Stranded With Her Rescuer

Nikki Logan

Stranded With Her Rescuer is what some might call a problem book. On the one hand, it’s well written and the characters click together very well. However, their love story relies on a plot device that I suspect might turn off more than a few readers. If you can handle how Will and Kitty come together, you will probably love this book. If you can’t, you’ll likely find your joy somewhat clouded.

So, what do I mean by a problem plot device? Well, Kitty and Will first meet five years before the main plot action. Kitty is a freelance filmmaker, on the trail of an intriguing story in Nepal. While there, she is staying with Will, who has a rescue dog operation – and he’s married. In fact, Kitty and Will’s wife are getting along famously. We learn in the first few pages that Will feels greatly attracted to Kitty and also that his marriage has hit some rough spots. In an effort to head off more trouble, he abruptly asks Kitty to leave.

Now we fast-foward to the present and find Kitty now working for a TV network, and once more on the trail of a story that she needs to edit and turn in. Unfortunately, her plane has to make an emergency landing in Churchill, Canada. The town quickly fills up and soon the airport has placed everyone in lodging except her. Luckily, an employee remembers a search and rescue man who lives alone outside of town. Three guesses as to who that might be?

That’s right. Will now lives in Churchill – and he’s alone. Though none too thrilled to see Kitty at first, the two settle into a routine and Kitty soon learns that Will’s wife died in the Nepal earthquake. On the positive side, I did enjoy seeing Kitty bond with Will’s dogs and seeing how the two of them bring out the best in one another. For instance, Kitty has settled into her TV job but she clearly doesn’t love it and Will challenges her on that, pushing her to reignite the spark for the kind of filming she loved.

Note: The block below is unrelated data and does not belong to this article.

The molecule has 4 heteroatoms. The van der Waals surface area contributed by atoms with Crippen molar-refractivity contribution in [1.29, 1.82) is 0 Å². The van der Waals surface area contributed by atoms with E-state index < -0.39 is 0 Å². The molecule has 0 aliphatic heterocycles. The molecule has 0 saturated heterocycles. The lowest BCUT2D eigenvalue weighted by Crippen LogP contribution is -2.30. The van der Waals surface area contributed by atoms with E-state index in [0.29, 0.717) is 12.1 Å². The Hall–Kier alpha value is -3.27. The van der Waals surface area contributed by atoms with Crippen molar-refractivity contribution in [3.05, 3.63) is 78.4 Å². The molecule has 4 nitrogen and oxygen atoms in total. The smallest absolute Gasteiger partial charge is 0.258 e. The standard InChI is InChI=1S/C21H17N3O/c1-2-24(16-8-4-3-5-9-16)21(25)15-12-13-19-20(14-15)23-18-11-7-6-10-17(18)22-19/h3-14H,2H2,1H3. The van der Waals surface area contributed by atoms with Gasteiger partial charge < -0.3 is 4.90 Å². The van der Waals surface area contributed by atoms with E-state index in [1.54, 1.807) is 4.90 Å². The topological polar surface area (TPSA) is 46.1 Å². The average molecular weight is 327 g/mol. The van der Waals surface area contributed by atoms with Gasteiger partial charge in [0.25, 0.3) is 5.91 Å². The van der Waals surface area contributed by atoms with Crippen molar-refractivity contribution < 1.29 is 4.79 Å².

The setting of this novel is also fantastic. I loved learning more about a remote part of Canada, where the residents have to know how to coexist with polar bears pretty much showing up on Main Street. It’s a very different culture from the one in which I live, but I loved getting to visit it for a bit.

However, I found it impossible as a reader to completely fall under the spell of this romance because Will’s late wife and her fate hang over it in ways that just made me uncomfortable. Her death is tragic, but it’s also awfully convenient for Will and Kitty. It seemed believable that he would find himself wracked with guilt, but somehow that wasn’t enough to push away the shadows. I think it was the emotional, confused prologue to the book that did it. Knowing that Will and Kitty had struggled with mutual attraction even while Will was still married cast something of a pall on their later relationship.

The death of Will’s wife comes out in one of the opening chapters of the story, so it’s hardly a spoiler. Most of the book follows Will and Kitty’s subsequent relationship and the ways in which they deal with the very obvious elephant in the room. And if the way things go down works for you, you’ll find Stranded With Her Rescuer a well-done romance with likable characters. If it doesn’t, you’ll still find likeable characters, but you may find yourself unable to wholeheartedly cheer on their romance.

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Book Details

Reviewer :      Lynn Spencer

Grade :     B-

Sensuality :      Subtle

Book Type :     

Review Tags :     

Recent Comment


  1. Heather Stanton June 30, 2016 at 6:50 pm - Reply

    This sounds interesting and like it had potential, but I’m kind of turned off by the setup too.

  2. Dabney Grinnan June 30, 2016 at 8:11 pm - Reply

    I wonder if this is too close to a cheating romance for many. Because in many ways the setup seems realistic.

    • Lynn Spencer July 1, 2016 at 12:05 pm - Reply

      I think that may be what got me when I was reading. Knowing that these two had feelings for each other even before they were free to act on them was a little too close to the line for my comfort. It’s well written, though, so I could see it working for others because I think it is something that happens in real life – maybe minus all the exotic travel.

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